VOA's Russian Service introduced us to Father Vadim two years ago. He opened the first shelter for homeless Russians in Brooklyn, New York. VOA recently met up with Father Vadim again to see how his efforts were impacting the community. Crystal Park narrates.
It has become a habit for Father Vadim Arefyev. Once a week, in the early evening, he and his churchwarden, Georgiy Hololeenko, go through some of the most dangerous places in Russian Brooklyn. They search for the homeless, many of whom are alcoholics and drug addicts, who have come here to spend the night.
"As a rule, our prayers begin right at the car. We pray to stay alive, to be able to leave these slums alive," Father Vadim said.
Brighton Beach in Brooklyn has long become famous outside the United States as a neighborhood favored by Russian immigrants. Brighton is especially popular among those who recently moved to the United States.
Father Vadim Arefyev was upset when he became aware of the homeless problem in the Russian community. "When I first learned there were people dying on the streets, it turned me upside down,” he said. “I thought to myself, it's impossible that in America today, our guys, Orthodox brothers, die on the streets. That can't be true. But when I realized that it's true, it turned me inside out."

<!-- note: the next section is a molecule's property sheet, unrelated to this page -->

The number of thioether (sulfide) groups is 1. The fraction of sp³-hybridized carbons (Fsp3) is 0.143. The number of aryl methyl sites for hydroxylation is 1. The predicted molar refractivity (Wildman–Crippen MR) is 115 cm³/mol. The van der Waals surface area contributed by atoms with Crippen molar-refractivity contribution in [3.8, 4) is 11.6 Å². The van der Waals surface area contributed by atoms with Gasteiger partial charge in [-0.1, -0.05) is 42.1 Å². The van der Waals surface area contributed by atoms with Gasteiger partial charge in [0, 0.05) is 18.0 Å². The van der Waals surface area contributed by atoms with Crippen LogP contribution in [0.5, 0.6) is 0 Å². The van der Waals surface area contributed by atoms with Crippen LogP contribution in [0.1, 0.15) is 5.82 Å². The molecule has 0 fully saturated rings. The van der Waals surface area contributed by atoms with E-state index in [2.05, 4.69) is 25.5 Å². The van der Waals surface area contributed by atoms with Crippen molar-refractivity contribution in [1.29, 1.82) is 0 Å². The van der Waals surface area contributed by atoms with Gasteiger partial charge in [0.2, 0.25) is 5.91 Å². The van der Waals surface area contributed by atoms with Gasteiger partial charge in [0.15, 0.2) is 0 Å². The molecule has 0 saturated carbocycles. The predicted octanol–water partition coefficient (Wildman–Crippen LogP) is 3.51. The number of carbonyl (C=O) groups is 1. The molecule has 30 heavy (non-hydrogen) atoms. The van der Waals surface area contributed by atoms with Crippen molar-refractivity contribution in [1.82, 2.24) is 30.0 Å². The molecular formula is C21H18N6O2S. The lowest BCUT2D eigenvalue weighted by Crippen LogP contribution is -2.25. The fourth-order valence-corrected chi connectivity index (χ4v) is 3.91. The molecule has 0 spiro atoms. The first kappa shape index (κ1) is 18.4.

As he makes his rounds, Father Vadim invites the men he encounters to his shelter, the St. John Foundation for the Homeless.
Evgeny Deryagin, a former lieutenant colonel in the Russian Army, helps out at the shelter. He credits Father Vadim with helping him to quit drinking. He said, "I am very grateful to fate and those people who can respond to kindness with kindness."
Deryagin says it is a mistake to give up on people who come to the shelter. "Those 60, 70, 80 percent who look at these people as total failures, they're wrong,” he said. “These people are just as capable, with God's help, to get up on their feet and do good for themselves, for those around them and for society.”
Father Vadim says he has encountered hundreds of people during his trips and that people from all walks of life have ended up at his shelter.
The St. John Foundation barely makes ends meet. It does get some help from parishioners' donations and Father Vadim himself, who works as a computer programmer at a large American firm during the day. It also receives some corporate assistance.
Even without much in the way of local donations, Father Vadim plans to increase the center's efforts to help more people. “We want to build a shelter that could house 50 to 70 people. Our quarters are way too small,” he said. “We're stuffed to the brim as it is, especially during the winter months. We try to accommodate as many as we can so they won't freeze, as it happened many times before. We can't take everyone, we don't have room.”
Even without adequate room, Father Vadim will continue looking for people he can help.